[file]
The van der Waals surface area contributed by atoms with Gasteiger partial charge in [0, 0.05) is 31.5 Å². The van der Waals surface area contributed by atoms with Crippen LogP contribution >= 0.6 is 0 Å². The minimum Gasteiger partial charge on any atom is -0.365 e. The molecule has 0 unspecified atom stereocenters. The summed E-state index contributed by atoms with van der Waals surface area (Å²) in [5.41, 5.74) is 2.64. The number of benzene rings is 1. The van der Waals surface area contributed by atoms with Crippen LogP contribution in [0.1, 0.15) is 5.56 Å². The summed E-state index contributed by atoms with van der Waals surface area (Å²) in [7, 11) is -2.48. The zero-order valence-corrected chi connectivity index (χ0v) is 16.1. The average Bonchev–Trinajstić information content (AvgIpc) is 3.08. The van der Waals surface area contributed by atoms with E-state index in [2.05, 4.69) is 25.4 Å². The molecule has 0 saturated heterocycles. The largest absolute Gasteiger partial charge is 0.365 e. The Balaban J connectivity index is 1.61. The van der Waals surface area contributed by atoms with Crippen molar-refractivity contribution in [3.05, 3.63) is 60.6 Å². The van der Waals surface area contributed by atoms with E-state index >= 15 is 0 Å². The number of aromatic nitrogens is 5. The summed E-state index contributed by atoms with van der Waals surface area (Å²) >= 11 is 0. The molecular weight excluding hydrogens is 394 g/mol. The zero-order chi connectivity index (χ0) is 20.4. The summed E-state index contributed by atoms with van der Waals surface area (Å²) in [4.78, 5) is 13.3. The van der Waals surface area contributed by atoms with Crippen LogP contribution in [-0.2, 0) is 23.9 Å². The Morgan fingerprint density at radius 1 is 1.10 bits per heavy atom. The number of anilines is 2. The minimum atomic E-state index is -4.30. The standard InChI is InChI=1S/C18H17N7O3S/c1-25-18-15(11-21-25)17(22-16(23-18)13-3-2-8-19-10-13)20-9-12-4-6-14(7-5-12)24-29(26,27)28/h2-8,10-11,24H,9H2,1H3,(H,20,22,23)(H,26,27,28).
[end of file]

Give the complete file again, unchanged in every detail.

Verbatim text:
The van der Waals surface area contributed by atoms with Gasteiger partial charge in [0, 0.05) is 31.5 Å². The van der Waals surface area contributed by atoms with Crippen LogP contribution >= 0.6 is 0 Å². The minimum Gasteiger partial charge on any atom is -0.365 e. The molecule has 0 unspecified atom stereocenters. The summed E-state index contributed by atoms with van der Waals surface area (Å²) in [5.41, 5.74) is 2.64. The number of benzene rings is 1. The van der Waals surface area contributed by atoms with Crippen LogP contribution in [0.1, 0.15) is 5.56 Å². The summed E-state index contributed by atoms with van der Waals surface area (Å²) in [7, 11) is -2.48. The zero-order valence-corrected chi connectivity index (χ0v) is 16.1. The average Bonchev–Trinajstić information content (AvgIpc) is 3.08. The van der Waals surface area contributed by atoms with E-state index in [2.05, 4.69) is 25.4 Å². The molecule has 0 saturated heterocycles. The largest absolute Gasteiger partial charge is 0.365 e. The Balaban J connectivity index is 1.61. The van der Waals surface area contributed by atoms with Crippen molar-refractivity contribution in [3.05, 3.63) is 60.6 Å². The van der Waals surface area contributed by atoms with E-state index >= 15 is 0 Å². The number of aromatic nitrogens is 5. The summed E-state index contributed by atoms with van der Waals surface area (Å²) >= 11 is 0. The molecular weight excluding hydrogens is 394 g/mol. The zero-order chi connectivity index (χ0) is 20.4. The summed E-state index contributed by atoms with van der Waals surface area (Å²) in [4.78, 5) is 13.3. The van der Waals surface area contributed by atoms with Crippen LogP contribution in [-0.2, 0) is 23.9 Å². The Morgan fingerprint density at radius 1 is 1.10 bits per heavy atom. The number of anilines is 2. The minimum atomic E-state index is -4.30. The standard InChI is InChI=1S/C18H17N7O3S/c1-25-18-15(11-21-25)17(22-16(23-18)13-3-2-8-19-10-13)20-9-12-4-6-14(7-5-12)24-29(26,27)28/h2-8,10-11,24H,9H2,1H3,(H,20,22,23)(H,26,27,28).